This can be measured by a handheld instrument or a continuous monitoring system, both of which are described in more detail in the “Measurement” section below. The choice of measurement device is linked to criticality and cost of failure.
TEV detection is a very effective way of establishing if there is any PD emanating from voids within solid insulation of HV components. (see Fig 2). These voids are almost impossible to identify via any other method.
The ultrasonic component of PD (akin to the crackle that can be heard if you walk under a pylon line on a misty morning) escapes the enclosures via the many air gaps. It is detectable and can be analysed using a handheld device equipped with a tuned ultrasonic detector such as the UltraTEV Plus2.
It is particularly useful to have a device that can create a fully phase resolved plot in which the PD activity is plotted against the sine wave of the supply voltage being measured. (This capability is inbuilt in the UltraTEV Plus2).
Insulation breakdown leading to a partial discharge event occurs near the peak positive and negative voltage of the sinusoidal waveform – or, for TEV, it may occur on the rising edge of the sine curve. Clusters of activity can be plotted and analysed by the instrument and presented in a graphical form, thus confirming the PD activity as well as its severity.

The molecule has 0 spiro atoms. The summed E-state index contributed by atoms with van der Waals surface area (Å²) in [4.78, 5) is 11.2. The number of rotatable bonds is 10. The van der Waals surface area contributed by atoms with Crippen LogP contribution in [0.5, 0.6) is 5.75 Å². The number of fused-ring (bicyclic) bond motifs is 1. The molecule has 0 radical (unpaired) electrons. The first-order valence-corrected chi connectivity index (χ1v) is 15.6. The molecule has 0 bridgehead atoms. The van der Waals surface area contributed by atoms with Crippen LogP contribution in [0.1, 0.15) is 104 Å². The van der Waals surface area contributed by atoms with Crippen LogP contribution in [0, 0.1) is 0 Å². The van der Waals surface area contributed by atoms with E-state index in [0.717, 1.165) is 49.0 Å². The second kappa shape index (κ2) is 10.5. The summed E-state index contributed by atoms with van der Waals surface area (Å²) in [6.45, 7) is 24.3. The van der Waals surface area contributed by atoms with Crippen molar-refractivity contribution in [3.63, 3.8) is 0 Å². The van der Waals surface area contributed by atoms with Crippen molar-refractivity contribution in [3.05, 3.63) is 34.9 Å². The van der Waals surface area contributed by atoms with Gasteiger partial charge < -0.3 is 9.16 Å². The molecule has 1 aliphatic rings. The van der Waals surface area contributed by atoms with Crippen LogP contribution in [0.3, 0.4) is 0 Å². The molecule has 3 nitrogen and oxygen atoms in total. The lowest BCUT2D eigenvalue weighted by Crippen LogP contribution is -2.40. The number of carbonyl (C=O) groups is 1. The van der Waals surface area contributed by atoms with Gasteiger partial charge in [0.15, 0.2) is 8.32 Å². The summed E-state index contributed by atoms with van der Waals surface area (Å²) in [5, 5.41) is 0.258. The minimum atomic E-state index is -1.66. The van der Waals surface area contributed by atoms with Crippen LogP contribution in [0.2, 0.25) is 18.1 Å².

The screenshot from the UltraTEV Plus2 (Figure 3a) shows PD, and the plot has the characteristic 180 degree apart peaks which are a clear indication of PD. The second screenshot (Figure 3b), though having picked up higher emissions, has been classified by the instrument as noise, perhaps from a radio mast or rotating plant, because of the lack of the symmetry of emissions.
Partial discharge can also lead to the formation of nitrous oxide gas. This reacts with moisture to give the ozone smell and also forms a white residue or verdigris on components. The resulting residue is easy to spot, as shown in Figure 4. However, often an intrusive inspection is needed to find it.
By utilising on-line, non-instrusive detection techniques such as TEV and ultrasound it is possible to scan HV switchgear quickly and pinpoint to a matter of inches where the PD is emanating from. Then the installation can be isolated to allow an intrusive inspection to confirm the presence of PD.
Monitoring and measuring